CPA in practice
Although here I have presented CPA as three distinct stages, our teachers will go back and forth between each stage to reinforce concepts and build explicit links to previous learning. Our approach encourages teachers to vary the apparatus that children use in class. For example, our pupils might one day use counters, another day they might use a ten frame. Likewise, children are encouraged to represent maths problems in a variety of ways. For example, drawing an array, a number bond diagram or a bar model. By systematically varying the apparatus and methods used to solve a problem, children can craft powerful mental connections between the concrete, pictorial, and abstract phases. When teaching young children numbers, counters and multi-link cubes are more commonly used in the UK. However, concrete materials are frequently shelved by the time children reach KS2 — many teachers believe them to be too childish or distracting. Removing concrete materials exposes children to abstract concepts too early. As a result, they miss out on the opportunity to build a conceptual mathematical understanding that can propel them through their education. This is why even in the older year groups at Navigation we try to make full use of a range of resources to support pupil learning. It is important to recognise that the CPA model is a progression. By the end of KS1, children need to be able to go beyond the use of concrete equipment to access learning using either pictorial representations or abstract understanding. What is important, therefore, is that all learners, however young, can see the connections between each representation.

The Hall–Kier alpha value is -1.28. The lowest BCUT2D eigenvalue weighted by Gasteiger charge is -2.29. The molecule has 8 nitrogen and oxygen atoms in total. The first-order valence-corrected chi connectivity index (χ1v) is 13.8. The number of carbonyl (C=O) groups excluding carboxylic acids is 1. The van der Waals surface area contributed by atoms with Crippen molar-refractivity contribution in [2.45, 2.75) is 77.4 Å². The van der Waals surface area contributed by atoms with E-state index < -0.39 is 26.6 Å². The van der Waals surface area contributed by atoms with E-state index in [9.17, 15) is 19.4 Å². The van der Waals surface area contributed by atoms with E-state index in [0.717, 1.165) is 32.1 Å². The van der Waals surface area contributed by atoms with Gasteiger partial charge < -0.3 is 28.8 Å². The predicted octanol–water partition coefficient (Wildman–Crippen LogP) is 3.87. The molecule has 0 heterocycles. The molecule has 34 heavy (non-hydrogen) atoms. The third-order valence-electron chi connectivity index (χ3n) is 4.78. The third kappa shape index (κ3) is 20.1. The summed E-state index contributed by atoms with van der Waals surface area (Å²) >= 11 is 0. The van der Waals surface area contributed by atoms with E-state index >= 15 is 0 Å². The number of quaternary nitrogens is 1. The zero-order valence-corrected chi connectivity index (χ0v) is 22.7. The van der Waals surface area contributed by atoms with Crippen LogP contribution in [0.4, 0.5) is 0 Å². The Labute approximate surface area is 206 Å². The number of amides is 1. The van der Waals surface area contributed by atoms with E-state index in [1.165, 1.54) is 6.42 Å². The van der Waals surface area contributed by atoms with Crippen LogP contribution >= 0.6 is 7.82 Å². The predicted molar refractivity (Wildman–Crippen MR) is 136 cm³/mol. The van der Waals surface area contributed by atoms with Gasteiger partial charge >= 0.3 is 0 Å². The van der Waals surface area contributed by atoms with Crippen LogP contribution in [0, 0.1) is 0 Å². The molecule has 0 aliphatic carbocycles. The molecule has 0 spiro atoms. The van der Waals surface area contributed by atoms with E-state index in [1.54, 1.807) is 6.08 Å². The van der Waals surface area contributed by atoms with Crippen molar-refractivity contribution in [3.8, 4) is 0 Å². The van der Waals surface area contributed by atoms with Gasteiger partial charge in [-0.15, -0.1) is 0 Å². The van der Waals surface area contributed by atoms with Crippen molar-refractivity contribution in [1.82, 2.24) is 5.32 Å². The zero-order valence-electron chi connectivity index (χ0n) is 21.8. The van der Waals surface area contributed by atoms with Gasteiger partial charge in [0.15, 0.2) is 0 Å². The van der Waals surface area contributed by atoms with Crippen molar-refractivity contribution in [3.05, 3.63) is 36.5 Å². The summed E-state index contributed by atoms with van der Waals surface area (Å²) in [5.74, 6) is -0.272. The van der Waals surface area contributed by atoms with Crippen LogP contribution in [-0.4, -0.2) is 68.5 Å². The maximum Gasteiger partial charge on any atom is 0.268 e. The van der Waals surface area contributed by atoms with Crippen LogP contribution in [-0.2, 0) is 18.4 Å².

Each subject is driven forward by a member of staff who monitors the attainment and progress of our children. We do this in a variety of ways including speaking to children, looking at their learning in their books, observing lessons and using data gathered from our school’s assessment system. This analysis can then be used to provide support and resources where needed to maintain high standards across all subjects.
In maths, we also make use of termly testing to see how the children are progressing and as one of many tools to see what their next steps are. Maths in EYFS is often externally moderated for quality assurance. Years 2 and 6 are required to sit national tests in maths, in which our pupils outperform their peers both nationally, within Trafford and compared to similar schools. Year 4 sit a multiplication check test for which the most common score was full marks.